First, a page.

Backgrounds are what propel Drs. Anna Kirova and Larry Prochner in their Early Childhood Education research. What do children from cultural and linguistic minority backgrounds bring with them to school? What Indigenous values do parents teach in the home? And what underpinnings motivate teachers? What is the role of early childhood teacher education programs in preparing teachers to dovetail children’s preparation for school with meaningful connections to the culture and language of the home community?
By Peter Boer, Education student
It is strange to think that, in as little as two years, the way we approach learning about curriculum will change.
It was a business in India that started Dr. Dinesh Rathi on his research path, but it’s not just large corporations that will benefit from the work he does. Non-profit organizations will, too.
Dr. Rathi is an Associate Professor in the School of Library and Information Studies (SLIS) at the University of Alberta. He’s fascinated by Knowledge Management or KM and has research interests in the areas of emerging technologies (social media and open source software), digital libraries, and human computer interactions.
By Rochelle Starr
On January 31, 2014 a teach-in on Treaty Rights, Indigenous education, and the First Nation Education Act, was held at the U of A’s Faculty of Education south building.
This teach-in (an informal lecture and discussion on a particular subject of public interest), hosted by I:SSTRIKE, Indigenous Students Strengthening Treaty Relationship through Indigenous Knolwedge and Education, was a complete success. The room was filled to capacity, people also stood to listen from the hallway.
Interested in education that is rooted in the community? Join us on March 5th for a panel discussion, presented by Community Service-Learning, which will highlight opportunities for students to engage with the community through intentional citizenship and critical engagement. Hear from both current and alumni students of the program to learn about the benefits and the challenges of community-based education, and find out what steps you can take to get involved.
Kristopher Wells receives hate mail and death threats for standing up for what he believes in, but he refuses to be bullied.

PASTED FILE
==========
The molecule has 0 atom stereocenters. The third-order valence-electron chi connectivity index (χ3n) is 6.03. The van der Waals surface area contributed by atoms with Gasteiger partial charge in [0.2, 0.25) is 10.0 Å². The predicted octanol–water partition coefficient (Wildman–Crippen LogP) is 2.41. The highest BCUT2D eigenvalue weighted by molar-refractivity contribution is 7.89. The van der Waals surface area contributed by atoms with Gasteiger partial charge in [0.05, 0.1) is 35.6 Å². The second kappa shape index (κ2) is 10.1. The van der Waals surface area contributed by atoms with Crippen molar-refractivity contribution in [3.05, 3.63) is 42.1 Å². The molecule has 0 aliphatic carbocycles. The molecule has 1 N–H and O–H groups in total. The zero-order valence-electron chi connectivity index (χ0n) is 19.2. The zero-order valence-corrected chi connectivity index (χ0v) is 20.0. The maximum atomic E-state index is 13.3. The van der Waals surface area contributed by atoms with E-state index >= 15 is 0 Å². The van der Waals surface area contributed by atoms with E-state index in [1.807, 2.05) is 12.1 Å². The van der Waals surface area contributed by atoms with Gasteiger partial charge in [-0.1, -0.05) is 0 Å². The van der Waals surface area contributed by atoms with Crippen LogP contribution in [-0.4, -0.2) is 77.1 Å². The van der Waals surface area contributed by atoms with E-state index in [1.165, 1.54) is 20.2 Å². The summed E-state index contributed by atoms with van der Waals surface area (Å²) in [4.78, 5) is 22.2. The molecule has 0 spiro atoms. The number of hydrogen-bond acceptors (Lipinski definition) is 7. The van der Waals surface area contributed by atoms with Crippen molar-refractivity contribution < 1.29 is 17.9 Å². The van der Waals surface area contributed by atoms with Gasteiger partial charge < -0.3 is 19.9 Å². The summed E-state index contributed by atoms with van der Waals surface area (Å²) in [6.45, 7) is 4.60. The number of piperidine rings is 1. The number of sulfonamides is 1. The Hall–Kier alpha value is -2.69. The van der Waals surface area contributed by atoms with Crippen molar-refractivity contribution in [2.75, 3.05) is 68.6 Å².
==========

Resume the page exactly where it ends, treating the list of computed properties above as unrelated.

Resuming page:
He says every time he appears on TV to discuss sexual and gender minority (SGM) rights and issues, detractors come out of the woodwork.
“I always say my job hasn’t been done if a week goes by where somebody doesn’t ask for me to be fired,” says Wells. “There’s never a dull day.”
Dr. Catherine Adams comes by computing science quite naturally—her father, professor Bill Adams, was one of founding members of the University of Alberta’s Computing Science Department. “He taught me how to program when I was five or six years old,” she recalls. She never imagined it would become the focus of her academic career. But during her Bachelor’s degree she took one of her father’s classes and he was such a great teacher, she continued on in computing. “Reflecting back, he helped me to see that children can learn the basic principles of computing science at a young age.”
By Peter Boer (current Education student)
If I returned to class on Monday morning, I did so grudgingly, only because I am legally required to complete my degree in order to teach in a school.
The reason for my current disposition is simply this – I just want to teach.
When Carol Fraser graduated from the U of A, Faculty of Education in 1983, job prospects in Edmonton were bleak. She was fortunate enough to secure a teaching position at Kipowtakaw on the Alexander Reservation just one week after convocation.
Located 55-km northwest of Edmonton, Kipowtakaw was the first band-controlled school in Canada (typically, reserve schools are under Federal jurisdiction). Fraser was hired to teach elementary school and, with the help of Elders, develop curriculum from an Aboriginal perspective.
The arts are part of our human nature, no matter if we’re skilled at complex mathematical equations, lab experiments, architectural designs, or not. The arts are universal—across time and cultures—and it’s this reality Dr. Diane Conrad utilizes in her research and its dissemination.
“Arts-based research uses the arts in the research process or as a product for knowledge translation. The arts are seen as a way of knowing and making meaning in the world,” explains Dr. Conrad. “Science is the dominant research paradigm, yet scholars are using the arts for their research, too. ”